It’s tough trying to figure which side of Oliver Stone’s career Savages would fall under. Part of the director’s output is fueled by an angry cynicism that’s always unafraid to show people at their ugliest. Then there’s another side, which we’ve seen these past few years, one that’s much softer. While Stone’s recent work has been far from the image of a cuddly teddy bear — with the exception of familial scenes peppered throughout Wall Street: Money Never Sleeps – he’s become more empathetic towards his characters and less willing to poke fun at them, which was highlighted best in 2008′s W.
Where does Savages fit between those two distinct outlooks? Somewhere comfortably in the middle.
Based on Don Winslow‘s novel of the same name, Savages tells the bloody, dramatic, and comical tale of a three-way relationship taking a turn for the worst. The thinker, Ben (Aaron Johnson), and the doer, Chon (Taylor Kitsch), run a business together, providing some of the best weed in California. With business and life going too well, others attempt to cash in on their success, namely Elena, a major drug kingpin who features both genuine charm and ferocity, played by Salma Hayek. When Ben and Chon decline her business proposal, Elena hits them closest to home: their shared lover, O (Blake Lively). To get her back, Ben and Chon wage a small-scale war, attacking both the business and family side of Elena’s life.
What do all these characters have in common, including Ben and Chon’s DEA buddy Dennis (John Travolta) and Elena’s vicious henchman Lado (Benicio Del Toro)? If you haven’t guessed by now, it’s that they’re “savages.” Obviously Stone is no stranger to those type of characters, but, with Savages, he wants to convey an important detail every savage has in common: a family. No matter how many drugs one of these characters sells or how many people they kill, all of them go home and care for their families at the end of the day. In that way, Savages becomes an almost ironic title as Stone goes as far as he can to humanize this ensemble. Case in point: Lado.
Lado is a real bastard, and by far the biggest in a film almost filled with nothing but bastards. He rapes, tortures, and commits murder, always cracking a smile under that “yes, I am evil” mustache of his while doing so. The obvious choice would be to give a character this villainous some level of comeuppance, but, by the end, it’s once again noted that he’s a family man first, violent criminal second. The key antagonist, Elena, is perhaps the character Stone empathizes with the most. Despite kidnapping O, the cartel running mother has got her own set of family problems, and Stone is at his most dramatic when it comes to her life.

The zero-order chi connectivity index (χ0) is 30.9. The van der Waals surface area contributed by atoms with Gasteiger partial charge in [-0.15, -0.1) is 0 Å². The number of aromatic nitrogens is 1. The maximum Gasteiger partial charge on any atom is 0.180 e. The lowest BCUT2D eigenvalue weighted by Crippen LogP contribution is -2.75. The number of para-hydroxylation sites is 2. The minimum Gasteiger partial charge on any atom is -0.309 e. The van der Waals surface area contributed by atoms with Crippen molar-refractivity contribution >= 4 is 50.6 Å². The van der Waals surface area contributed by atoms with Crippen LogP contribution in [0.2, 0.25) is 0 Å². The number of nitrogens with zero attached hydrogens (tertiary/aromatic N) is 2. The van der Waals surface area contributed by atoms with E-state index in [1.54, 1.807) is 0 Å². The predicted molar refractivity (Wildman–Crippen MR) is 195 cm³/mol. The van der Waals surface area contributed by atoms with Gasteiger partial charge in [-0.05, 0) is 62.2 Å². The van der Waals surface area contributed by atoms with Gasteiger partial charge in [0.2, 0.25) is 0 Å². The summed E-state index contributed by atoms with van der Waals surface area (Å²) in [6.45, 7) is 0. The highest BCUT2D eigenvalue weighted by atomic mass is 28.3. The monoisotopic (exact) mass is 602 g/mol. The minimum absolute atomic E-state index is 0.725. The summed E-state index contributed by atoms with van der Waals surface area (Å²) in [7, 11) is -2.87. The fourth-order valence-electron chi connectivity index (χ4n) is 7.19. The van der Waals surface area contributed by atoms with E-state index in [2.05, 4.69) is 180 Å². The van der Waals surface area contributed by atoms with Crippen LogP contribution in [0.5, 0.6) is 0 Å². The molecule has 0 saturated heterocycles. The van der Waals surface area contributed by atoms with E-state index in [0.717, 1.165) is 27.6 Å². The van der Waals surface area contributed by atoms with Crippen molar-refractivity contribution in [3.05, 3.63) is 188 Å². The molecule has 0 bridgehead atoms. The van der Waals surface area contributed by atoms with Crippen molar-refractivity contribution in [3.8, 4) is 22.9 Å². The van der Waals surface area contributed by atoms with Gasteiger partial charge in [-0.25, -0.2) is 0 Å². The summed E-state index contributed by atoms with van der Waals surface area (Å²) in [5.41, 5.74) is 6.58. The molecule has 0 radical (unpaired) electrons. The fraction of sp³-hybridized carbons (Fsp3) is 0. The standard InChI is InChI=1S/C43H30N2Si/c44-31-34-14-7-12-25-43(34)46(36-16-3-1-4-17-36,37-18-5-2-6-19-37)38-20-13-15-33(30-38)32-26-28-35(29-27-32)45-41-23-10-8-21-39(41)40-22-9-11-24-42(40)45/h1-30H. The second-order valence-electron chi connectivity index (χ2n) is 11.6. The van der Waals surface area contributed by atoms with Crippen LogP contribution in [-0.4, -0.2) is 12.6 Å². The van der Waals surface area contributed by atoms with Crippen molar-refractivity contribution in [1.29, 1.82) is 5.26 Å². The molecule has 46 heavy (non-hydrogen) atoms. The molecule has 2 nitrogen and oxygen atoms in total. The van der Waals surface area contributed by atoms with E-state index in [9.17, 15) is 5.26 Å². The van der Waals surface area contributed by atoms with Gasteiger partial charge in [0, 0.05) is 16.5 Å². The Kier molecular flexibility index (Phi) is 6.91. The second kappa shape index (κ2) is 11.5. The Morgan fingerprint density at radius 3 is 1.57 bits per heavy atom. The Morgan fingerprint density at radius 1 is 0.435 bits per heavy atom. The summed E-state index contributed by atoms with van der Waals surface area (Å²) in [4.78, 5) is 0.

Stone consistently goes big in Savages. Although the scope isn’t epic in terms of summer blockbusters, there’s an operatic approach to the drama, the laughs and the brutality. Nearly everything is played to 11, while still managing to maintain a sense of grounding, thanks to the heightened and raw work by cinematographer Daniel Mindel (Star Trek, Spy Game) and strong performances.
On that front, if one of those performances is going to down as one of this summer’s surprises, it’s Taylor Kitsch’s. With Battleship and John Carter, Kitsch didn’t exactly get off to a promising start with impressing a broad audience, never quite living up to his work on Friday Night Lights. Stone helps him do just that with Chon. Kitsch gives this thinking man’s brute a hero’s presence, a key ingredient missing in both of his blockbuster efforts. Chon is the muscle man between Ben and him, and Kitsch shows you exactly why that is, even when he isn’t wielding a gun. Johnson counters that power with a suave and relaxed presence. No matter how different Chon and Ben sound, Johnson, Kitsch, and Stone make their friendship as real and convincing.
They also make their trio of love with O believable. It’s not about the sleaze or the sex. They all genuinely love each other. Obviously Lively has the looks for the O that Winslow wrote, and she mostly gets the freewheeling coolness of the character as well. The biggest problem with Savages, in fact, isn’t Lively, but the off-putting introduction she gets — which not many actors could have pulled off. There’s a good amount of ground cover in the set up of the film, and far too much of it is done through O with the help of an overlong opening narration. It ultimately ends up doing O a major disservice, where Lively has to overcome coming off as a plot device and fight to get you back on her side once that bothersome narration ends.
Once it does finally end, Lively and Stone find a groove, turning Savages into a richly entertaining adaptation of Winslow’s novel. This is not a movie for everyone, as one hilarious narrative trick towards the end reminds, but Stone makes no apologies for that. For a summer movie, the director’s delivered one of the season’s most interesting and effortlessly cool pictures.
The Upside: Taylor Kitsch proves he has movie star potential; Del Toro’s hair, Del Toro’s mustache, and Del Toro’s everything; Travolta in F-bomb mode; Blake Lively, like Kitsch, shows she can do more than her harsher critics claim.
The Downside: O’s introduction is severely lacking in charm, due to all the exposition; a mildly shaggy second act; could use more Dennis, thanks to Travolta having a ball in the role.
On The Side: Oliver Stone started developing Savages before the book came out.
On The Other Side: Don Winslow wrote a prequel to Savages, titled The Kings of Cool.